27. TeacherGroupie

    TeacherGroupie Moderator

    Joined:
    May 13, 2005
    Messages:
    29,807
    Likes Received:
    1,171

    Jun 7, 2011

    The pendulum will swing back, waterfall, trust me. It may just take a bit of a while.
     
  28. yellowdaisies

    yellowdaisies Fanatic

    Joined:
    Feb 7, 2011
    Messages:
    2,653
    Likes Received:
    233

    Jun 7, 2011

    This just makes me so sad. Especially if it's an urban school...those kids need hands-on learning experiences the MOST. How are they ever going to learn to love reading or ANYTHING in school if their entire school experience is so incredibly boring and useless?! TeacherGroupie, I sincerely hope you're right about things changing eventually...!! It just makes me so sad about the kids who are in those schools right NOW. Things changing eventually won't help them; theyr'e in these classes right now.
     
  29. blazer

    blazer Connoisseur

    Joined:
    Feb 18, 2009
    Messages:
    1,694
    Likes Received:
    407

    Jun 8, 2011

    They may be a measure of student attainment but in the UK they are used as a measure of teacher performance! Worse still grades they obtained at age 11 are used to predict grades they will get at age 16! Woe betide the teacher if those grades are not met.
     
  30. TechnoMage

    TechnoMage Companion

    Joined:
    Jul 4, 2010
    Messages:
    100
    Likes Received:
    24

    Jun 8, 2011

    We need more tests

    Like more pie-holes...........

    Politicians need a test to run for office...
    But they don't.

    And we DO need term limits..

    If we had these, just these 2 things.

    We would not have the problems in education that we do.

    THEY would be so busy fixing things that truly need their attention.

    They would not have time to dream up more stuff for us.

    :2cents: TechnoMage

    PS. Any test, is simply an indicator, not the rule. This is why we are supposed to be TEACHERs not TESTers.:thumb:
     
  31. PowerTeacher

    PowerTeacher Comrade

    Joined:
    Jan 11, 2008
    Messages:
    391
    Likes Received:
    0

    Jun 8, 2011

    Standardized tests are really only useful in a formative application. If we are using the data from the test to evaluate how well students have learned certain ideas, where the misconceptions are, and what we need to review or reteach, then they are useful. As high stakes sumative measures, the way so many states use them though, they are useless.
     
  32. waterfall

    waterfall Virtuoso

    Joined:
    Feb 5, 2011
    Messages:
    6,155
    Likes Received:
    996

    Jun 9, 2011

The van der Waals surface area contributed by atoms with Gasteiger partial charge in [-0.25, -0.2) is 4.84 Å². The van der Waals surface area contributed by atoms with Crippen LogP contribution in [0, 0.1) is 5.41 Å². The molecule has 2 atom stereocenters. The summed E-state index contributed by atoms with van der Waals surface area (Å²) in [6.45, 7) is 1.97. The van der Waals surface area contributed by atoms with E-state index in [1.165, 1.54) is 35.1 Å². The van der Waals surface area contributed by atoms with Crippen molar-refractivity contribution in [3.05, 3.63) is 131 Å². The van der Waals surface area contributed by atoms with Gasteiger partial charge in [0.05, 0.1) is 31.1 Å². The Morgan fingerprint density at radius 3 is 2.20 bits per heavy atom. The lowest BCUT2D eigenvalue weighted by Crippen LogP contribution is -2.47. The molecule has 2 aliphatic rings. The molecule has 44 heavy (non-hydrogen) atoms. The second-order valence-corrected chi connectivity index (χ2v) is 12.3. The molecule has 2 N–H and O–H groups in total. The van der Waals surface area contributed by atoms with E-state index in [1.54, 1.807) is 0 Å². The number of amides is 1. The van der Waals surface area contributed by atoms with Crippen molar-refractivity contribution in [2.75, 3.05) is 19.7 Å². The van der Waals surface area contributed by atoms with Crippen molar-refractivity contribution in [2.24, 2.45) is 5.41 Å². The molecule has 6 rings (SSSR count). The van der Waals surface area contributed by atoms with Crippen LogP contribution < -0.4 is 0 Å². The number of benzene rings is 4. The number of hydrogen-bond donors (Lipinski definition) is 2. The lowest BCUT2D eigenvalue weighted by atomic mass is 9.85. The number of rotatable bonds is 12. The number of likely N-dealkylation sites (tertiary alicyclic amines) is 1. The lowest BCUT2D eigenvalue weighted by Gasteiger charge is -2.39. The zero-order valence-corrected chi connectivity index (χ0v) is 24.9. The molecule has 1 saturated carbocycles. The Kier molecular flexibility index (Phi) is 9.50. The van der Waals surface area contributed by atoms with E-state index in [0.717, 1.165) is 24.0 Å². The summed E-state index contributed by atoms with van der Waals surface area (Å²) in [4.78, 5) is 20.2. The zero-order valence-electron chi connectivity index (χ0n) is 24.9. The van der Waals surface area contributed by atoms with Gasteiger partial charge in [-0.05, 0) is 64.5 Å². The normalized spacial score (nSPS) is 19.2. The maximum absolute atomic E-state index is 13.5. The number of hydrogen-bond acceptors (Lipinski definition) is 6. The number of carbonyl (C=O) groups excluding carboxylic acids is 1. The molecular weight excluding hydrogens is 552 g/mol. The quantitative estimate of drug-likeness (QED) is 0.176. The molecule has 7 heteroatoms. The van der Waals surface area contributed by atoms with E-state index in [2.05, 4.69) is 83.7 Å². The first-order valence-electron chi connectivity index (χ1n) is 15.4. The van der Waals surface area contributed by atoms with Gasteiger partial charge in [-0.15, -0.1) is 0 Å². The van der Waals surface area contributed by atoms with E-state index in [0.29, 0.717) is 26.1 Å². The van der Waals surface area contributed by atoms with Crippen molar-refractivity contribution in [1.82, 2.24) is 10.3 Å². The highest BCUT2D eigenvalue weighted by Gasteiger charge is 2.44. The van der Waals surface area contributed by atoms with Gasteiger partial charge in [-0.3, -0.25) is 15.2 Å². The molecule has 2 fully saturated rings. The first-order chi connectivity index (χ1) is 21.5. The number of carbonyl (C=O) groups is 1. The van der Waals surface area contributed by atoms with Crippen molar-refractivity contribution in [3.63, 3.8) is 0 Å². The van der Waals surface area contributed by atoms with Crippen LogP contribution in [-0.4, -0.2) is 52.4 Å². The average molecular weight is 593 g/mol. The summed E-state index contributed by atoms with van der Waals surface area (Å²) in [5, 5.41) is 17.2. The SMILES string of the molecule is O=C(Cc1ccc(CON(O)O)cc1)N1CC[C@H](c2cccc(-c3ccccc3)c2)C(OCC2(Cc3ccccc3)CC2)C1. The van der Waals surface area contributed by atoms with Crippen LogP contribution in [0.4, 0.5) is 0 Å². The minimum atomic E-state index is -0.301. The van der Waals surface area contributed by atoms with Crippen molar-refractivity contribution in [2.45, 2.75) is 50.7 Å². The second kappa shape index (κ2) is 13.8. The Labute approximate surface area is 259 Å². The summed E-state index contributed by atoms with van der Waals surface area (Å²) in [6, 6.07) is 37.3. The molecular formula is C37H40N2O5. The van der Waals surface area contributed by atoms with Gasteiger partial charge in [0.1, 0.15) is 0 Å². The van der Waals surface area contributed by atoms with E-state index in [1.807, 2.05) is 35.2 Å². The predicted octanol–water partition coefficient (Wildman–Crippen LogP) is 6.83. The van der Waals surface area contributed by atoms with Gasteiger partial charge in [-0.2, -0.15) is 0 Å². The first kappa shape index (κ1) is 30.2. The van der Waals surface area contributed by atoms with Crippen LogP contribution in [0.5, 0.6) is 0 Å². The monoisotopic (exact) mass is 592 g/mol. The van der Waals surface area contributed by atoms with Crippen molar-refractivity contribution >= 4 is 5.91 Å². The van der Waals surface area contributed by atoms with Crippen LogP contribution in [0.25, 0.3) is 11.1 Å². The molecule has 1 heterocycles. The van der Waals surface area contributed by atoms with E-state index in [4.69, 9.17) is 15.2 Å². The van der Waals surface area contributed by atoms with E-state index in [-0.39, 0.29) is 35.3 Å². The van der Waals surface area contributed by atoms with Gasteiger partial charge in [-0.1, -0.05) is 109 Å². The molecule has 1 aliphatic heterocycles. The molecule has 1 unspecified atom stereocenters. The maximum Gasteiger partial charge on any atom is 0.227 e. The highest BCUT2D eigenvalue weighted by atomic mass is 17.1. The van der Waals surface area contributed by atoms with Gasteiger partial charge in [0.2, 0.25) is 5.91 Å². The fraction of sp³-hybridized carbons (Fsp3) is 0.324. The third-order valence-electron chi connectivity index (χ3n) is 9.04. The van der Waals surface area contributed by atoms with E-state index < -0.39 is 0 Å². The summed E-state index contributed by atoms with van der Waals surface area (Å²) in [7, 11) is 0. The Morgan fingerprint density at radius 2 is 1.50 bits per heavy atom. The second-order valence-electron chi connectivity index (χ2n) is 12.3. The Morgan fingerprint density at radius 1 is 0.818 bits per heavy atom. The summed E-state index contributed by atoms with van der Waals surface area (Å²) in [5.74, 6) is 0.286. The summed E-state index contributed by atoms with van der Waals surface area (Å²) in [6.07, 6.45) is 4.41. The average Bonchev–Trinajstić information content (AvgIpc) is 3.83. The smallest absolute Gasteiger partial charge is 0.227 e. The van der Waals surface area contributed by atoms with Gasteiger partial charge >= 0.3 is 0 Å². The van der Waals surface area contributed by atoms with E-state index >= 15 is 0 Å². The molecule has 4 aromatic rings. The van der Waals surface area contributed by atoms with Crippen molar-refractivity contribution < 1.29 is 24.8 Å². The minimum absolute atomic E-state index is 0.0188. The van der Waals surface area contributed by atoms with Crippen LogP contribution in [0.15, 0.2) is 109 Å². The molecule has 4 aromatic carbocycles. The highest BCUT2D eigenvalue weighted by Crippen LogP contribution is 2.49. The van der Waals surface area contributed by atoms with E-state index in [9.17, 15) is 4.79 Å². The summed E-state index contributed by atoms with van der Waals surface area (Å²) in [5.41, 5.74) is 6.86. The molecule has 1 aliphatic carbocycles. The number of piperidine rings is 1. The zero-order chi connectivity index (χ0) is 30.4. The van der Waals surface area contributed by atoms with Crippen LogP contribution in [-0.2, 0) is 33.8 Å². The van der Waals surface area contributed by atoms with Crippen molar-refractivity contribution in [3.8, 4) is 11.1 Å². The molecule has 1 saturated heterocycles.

It really upsets me too. I hope things will change, but how many years of diservice must we do first? Teachers have been teaching to the test since I was in elementary school. My state started doing the proficiency test the year I was in third grade (the precursor to the NCLB testing era) and my teachers taught to the test. We had these books called "blast off books" that were all test skills practice for each subject and we did them every day. I hated school once we started doing them. At my school, the 5th graders always did this really cool project where you made a business and played the stock market for it. We started it, and then we had 2 snow days in a row and the teacher decided we didn't have time for it anymore because we'd missed those 2 days and we needed to do more test practice. We literally never did anything fun. I can honestly say I did more "fun" activities in high school classes then I did in elementary school- how sad is that? I was SO happy when I got to middle school and they started tracking classes, because I was on the advanced track and our teachers didn't worry about test prep. They knew they didn't have to worry about us passing so we actually got to learn as normal, and that's when I liked school again. So I was in 3rd grade about 15 years ago...and I see no letting up on the teaching to the test!
     
  33. atomic

    atomic Companion

    Joined:
    Jan 29, 2009
    Messages:
    183
    Likes Received:
    0

    Jun 9, 2011

    We have tests for our first graders, not state tests. They are 4 times a year and are supposed to show trends.

    I teach in the HS and all of my students rush through the tests guessing. What concerns me is my salary and raises may be based on the these tests very soon.
     

Share This Page

Members Online Now

  1. TeacherNY,
  2. Ima Teacher
Total: 245 (members: 4, guests: 212, robots: 29)
test